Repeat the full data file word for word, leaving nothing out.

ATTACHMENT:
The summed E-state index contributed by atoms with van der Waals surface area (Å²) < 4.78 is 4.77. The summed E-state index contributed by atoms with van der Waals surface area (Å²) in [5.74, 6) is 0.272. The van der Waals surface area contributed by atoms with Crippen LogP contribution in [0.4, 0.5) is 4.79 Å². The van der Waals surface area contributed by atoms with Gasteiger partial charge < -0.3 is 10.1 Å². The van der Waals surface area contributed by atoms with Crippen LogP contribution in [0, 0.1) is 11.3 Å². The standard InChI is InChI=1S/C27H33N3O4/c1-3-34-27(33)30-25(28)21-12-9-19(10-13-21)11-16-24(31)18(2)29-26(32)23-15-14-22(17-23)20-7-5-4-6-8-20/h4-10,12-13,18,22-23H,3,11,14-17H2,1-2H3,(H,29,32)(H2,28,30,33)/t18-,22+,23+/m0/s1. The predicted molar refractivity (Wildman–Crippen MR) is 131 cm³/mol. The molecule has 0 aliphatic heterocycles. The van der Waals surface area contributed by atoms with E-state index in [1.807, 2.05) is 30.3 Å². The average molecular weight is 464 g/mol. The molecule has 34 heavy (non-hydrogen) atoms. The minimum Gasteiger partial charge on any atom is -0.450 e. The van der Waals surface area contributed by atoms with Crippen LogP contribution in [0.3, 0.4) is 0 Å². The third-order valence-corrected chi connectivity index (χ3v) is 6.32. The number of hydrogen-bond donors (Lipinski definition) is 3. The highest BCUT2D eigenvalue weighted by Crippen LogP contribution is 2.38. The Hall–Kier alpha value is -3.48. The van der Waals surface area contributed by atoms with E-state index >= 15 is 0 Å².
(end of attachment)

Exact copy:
The summed E-state index contributed by atoms with van der Waals surface area (Å²) < 4.78 is 4.77. The summed E-state index contributed by atoms with van der Waals surface area (Å²) in [5.74, 6) is 0.272. The van der Waals surface area contributed by atoms with Crippen LogP contribution in [0.4, 0.5) is 4.79 Å². The van der Waals surface area contributed by atoms with Gasteiger partial charge < -0.3 is 10.1 Å². The van der Waals surface area contributed by atoms with Crippen LogP contribution in [0, 0.1) is 11.3 Å². The standard InChI is InChI=1S/C27H33N3O4/c1-3-34-27(33)30-25(28)21-12-9-19(10-13-21)11-16-24(31)18(2)29-26(32)23-15-14-22(17-23)20-7-5-4-6-8-20/h4-10,12-13,18,22-23H,3,11,14-17H2,1-2H3,(H,29,32)(H2,28,30,33)/t18-,22+,23+/m0/s1. The predicted molar refractivity (Wildman–Crippen MR) is 131 cm³/mol. The molecule has 0 aliphatic heterocycles. The van der Waals surface area contributed by atoms with E-state index in [1.807, 2.05) is 30.3 Å². The average molecular weight is 464 g/mol. The molecule has 34 heavy (non-hydrogen) atoms. The minimum Gasteiger partial charge on any atom is -0.450 e. The van der Waals surface area contributed by atoms with Crippen LogP contribution in [0.3, 0.4) is 0 Å². The third-order valence-corrected chi connectivity index (χ3v) is 6.32. The number of hydrogen-bond donors (Lipinski definition) is 3. The highest BCUT2D eigenvalue weighted by Crippen LogP contribution is 2.38. The Hall–Kier alpha value is -3.48. The van der Waals surface area contributed by atoms with E-state index >= 15 is 0 Å².